Norfolk and Suffolk mental health chief’s salary soars by £35,000 to £175,000 - as service faces stringent budget cuts

Michael Scott CEO of the Norfolk and Suffolk FoundationTrust answering questions on the findings in

Michael Scott CEO of the Norfolk and Suffolk FoundationTrust answering questions on the findings in Care Quality Commission report. Photo : Steve Adams - Credit: Archant

A mental health service under severe financial strain raised the salary of its chief executive by £35,000 – as its frontline NHS staff dealt with tough pay cuts.

In February, the Norfolk and Suffolk NHS Foundation Trust became the first mental health foundation trust in the country to be put into special measures after a damning report from watchdog the Care Quality Commission (CQC).

It has faced stringent budget cuts, with the average pay steadily falling from £26,557 in 2010/11 to £21,761 in 2013/14 - although the trust said that there had been no pay cuts for staff this year.

Now, it has emerged that current CEO Michael Scott, who was hired in 2014 to turn the struggling service around, is paid £175,000 - £35,000 more than his predecessor, Aidan Thomas, who received £140,600 a year.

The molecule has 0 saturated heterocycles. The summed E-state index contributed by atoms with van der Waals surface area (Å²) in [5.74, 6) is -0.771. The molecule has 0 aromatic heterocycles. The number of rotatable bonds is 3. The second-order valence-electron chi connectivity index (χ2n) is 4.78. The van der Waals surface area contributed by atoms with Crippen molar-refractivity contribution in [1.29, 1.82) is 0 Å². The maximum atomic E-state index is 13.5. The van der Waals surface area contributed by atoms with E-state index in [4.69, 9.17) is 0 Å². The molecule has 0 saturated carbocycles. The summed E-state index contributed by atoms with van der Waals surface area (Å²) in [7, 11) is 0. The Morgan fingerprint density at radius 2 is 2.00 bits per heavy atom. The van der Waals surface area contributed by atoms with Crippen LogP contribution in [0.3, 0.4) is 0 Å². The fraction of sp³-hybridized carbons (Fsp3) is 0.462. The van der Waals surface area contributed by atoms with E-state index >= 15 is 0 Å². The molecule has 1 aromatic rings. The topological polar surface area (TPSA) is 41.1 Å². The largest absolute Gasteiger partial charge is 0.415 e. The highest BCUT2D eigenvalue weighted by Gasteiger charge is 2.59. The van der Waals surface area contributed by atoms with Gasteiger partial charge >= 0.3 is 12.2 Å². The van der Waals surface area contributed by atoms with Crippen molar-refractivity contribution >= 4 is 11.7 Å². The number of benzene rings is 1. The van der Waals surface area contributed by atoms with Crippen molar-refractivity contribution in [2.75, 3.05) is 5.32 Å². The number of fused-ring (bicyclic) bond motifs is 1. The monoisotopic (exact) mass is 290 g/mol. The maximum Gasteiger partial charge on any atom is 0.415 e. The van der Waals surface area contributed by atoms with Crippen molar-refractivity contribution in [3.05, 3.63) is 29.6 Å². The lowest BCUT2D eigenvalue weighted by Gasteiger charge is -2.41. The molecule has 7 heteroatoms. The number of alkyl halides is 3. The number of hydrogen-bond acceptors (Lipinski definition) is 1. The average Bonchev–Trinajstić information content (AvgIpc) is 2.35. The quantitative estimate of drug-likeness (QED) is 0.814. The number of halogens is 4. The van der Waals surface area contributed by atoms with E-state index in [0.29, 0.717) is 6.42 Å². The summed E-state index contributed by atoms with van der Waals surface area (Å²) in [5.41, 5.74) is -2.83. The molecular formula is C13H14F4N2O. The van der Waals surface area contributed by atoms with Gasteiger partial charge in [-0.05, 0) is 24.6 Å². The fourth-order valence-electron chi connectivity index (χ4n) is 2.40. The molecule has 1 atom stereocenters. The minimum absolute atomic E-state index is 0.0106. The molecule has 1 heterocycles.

And the figures, released in a Freedom of Information Request by the Campaign to Save NHS Mental Health Services in Norfolk and Suffolk, revealed that almost £30,000 was spent on hiring Mr Scott, the former chief at Norfolk Community Health and Care NHS Trust.

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Although he only moved down the road from one top job to another, a total of £27,417 was spent on adverts and fees to recruit for the role.

Gary Page, chair of Norfolk and Suffolk NHS Foundation Trust, said: 'Michael Scott is hugely respected locally and nationally and his strong leadership, NHS experience, and impressive track record is just what our Trust needs. We required a strong Chief Executive of Michael's calibre and experience to lead the Trust and his salary reflects this.'

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He added: 'National NHS decisions, and not decisions made by the Trust, have meant most staff now have to pay more contributions to the pension scheme than previously and this can have the effect of reducing 'take-home' pay of those employees.'

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